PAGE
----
Republican panel rips Katrina response
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WASHINGTON (CNN) -- The response of government at all levels to Hurricane Katrina was "dismal," poorly planned and badly coordinated, showing that more than four years after the September 11, 2001, terror attacks, "America is still not ready for prime time," a House report concludes.
"It remains difficult to understand how government could respond so ineffectively to a disaster that was anticipated for years, and for which specific dire warnings had been issued for days. This crisis was not only predictable, it was predicted," the committee said in the report. "If 9/11 was a failure of imagination, then Katrina was a failure of initiative. It was a failure of leadership."
The findings of the House investigative committee are striking because the panel consisted of 11 Republicans; the House Democrats boycotted the committee after pushing unsuccessfully for an independent probe.
The report will be officially released Wednesday.
The panel took Homeland Security Secretary Michael Chertoff to task for waiting until two days after the storm hit to activate a national response plan and for appointing Michael Brown, then director of the Federal Emergency Management Agency, to lead the federal response even though he was not trained to take on that role.
The report also said President Bush did not receive adequate advice and counsel from disaster officials. The panel concluded that "earlier presidential involvement might have resulted in a more effective response."
The White House also failed "to de-conflict varying damage assessments and discounted information that ultimately proved accurate," the committee said.
The report, which runs more than 500 pages, called the response to Katrina "a national failure, an abdication of the most solemn obligation to provide for the common welfare."
"At every level -- individual, corporate, philanthropic and governmental -- we failed to meet the challenge that was Katrina. In this cautionary tale, all the little pigs built houses of straw," the report stated.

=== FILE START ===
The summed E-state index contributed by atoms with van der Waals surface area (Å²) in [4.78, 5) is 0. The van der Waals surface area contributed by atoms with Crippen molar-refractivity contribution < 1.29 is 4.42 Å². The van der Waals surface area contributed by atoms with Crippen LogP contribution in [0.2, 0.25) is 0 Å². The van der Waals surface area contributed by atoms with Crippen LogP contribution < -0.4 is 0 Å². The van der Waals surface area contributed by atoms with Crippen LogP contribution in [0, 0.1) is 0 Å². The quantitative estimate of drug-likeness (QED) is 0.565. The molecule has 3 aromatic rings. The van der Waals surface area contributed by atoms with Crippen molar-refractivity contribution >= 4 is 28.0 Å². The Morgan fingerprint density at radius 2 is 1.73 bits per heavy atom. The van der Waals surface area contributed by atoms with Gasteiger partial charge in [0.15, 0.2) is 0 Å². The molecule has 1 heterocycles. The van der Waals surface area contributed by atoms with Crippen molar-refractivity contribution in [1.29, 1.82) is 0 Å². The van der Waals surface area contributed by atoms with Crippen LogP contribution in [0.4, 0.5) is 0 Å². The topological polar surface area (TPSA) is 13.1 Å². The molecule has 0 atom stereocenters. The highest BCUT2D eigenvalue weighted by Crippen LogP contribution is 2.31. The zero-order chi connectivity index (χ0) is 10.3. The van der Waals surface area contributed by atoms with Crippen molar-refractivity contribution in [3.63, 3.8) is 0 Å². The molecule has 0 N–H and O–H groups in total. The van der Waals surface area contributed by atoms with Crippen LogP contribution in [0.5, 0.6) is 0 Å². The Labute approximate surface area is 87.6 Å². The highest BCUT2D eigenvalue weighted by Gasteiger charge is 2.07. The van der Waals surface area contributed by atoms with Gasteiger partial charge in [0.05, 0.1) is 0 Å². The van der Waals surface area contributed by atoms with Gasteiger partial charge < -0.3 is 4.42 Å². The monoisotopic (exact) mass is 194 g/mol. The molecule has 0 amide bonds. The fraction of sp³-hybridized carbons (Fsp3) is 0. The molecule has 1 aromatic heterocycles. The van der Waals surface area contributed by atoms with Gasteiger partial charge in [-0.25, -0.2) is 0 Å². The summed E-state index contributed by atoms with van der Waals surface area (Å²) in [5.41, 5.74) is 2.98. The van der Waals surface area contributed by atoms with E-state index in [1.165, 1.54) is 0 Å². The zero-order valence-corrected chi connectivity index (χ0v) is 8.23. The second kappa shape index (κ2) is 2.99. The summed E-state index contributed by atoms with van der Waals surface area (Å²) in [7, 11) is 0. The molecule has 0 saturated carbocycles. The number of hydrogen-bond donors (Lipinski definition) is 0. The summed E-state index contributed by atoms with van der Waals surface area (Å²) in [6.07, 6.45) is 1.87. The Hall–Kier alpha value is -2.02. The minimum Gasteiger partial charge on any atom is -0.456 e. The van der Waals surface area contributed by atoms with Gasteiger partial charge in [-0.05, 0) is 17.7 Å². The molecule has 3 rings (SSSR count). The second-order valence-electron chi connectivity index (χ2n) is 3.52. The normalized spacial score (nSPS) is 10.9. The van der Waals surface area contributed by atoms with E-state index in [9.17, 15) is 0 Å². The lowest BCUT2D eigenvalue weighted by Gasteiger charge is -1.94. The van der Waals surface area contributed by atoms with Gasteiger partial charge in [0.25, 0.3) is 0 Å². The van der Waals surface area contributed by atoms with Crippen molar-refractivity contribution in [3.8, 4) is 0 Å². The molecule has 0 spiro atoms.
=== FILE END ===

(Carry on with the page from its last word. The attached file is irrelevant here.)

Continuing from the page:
Coming in for specific criticism in the report was Chertoff, whose department contains FEMA.
The panel said Chertoff should have designated Katrina as an incident of national significance on August 27, two days before landfall, when the National Weather Service predicted New Orleans would be struck by a Category 4 or Category 5 storm. That designation activates the national response plan, a 426-page document that outlines the relationship between federal, state and local agencies.
Chertoff did not make that designation until August 31, two days after the storm struck, when much of New Orleans was already under water.
On August 31, Chertoff also named Brown as the principal federal officer in charge of the response to Katrina. The House panel said he also should have taken that step two days before the storm -- and should have appointed someone who had completed the required training for that role.
Brown resigned as FEMA chief after his handling of the disaster came under fire.
Anticipating the House panel's critical findings, Chertoff said Monday that while reviews of the government's failures have been difficult, "I accept responsibility." But he also strongly rejected suggestions that his department shortchanged disaster-response efforts by concentrating its resources on terrorism.
White House spokesman Scott McClellan said Tuesday that Bush has not talked to Chertoff about resigning.
"The president appreciates his strong leadership," McClellan said.
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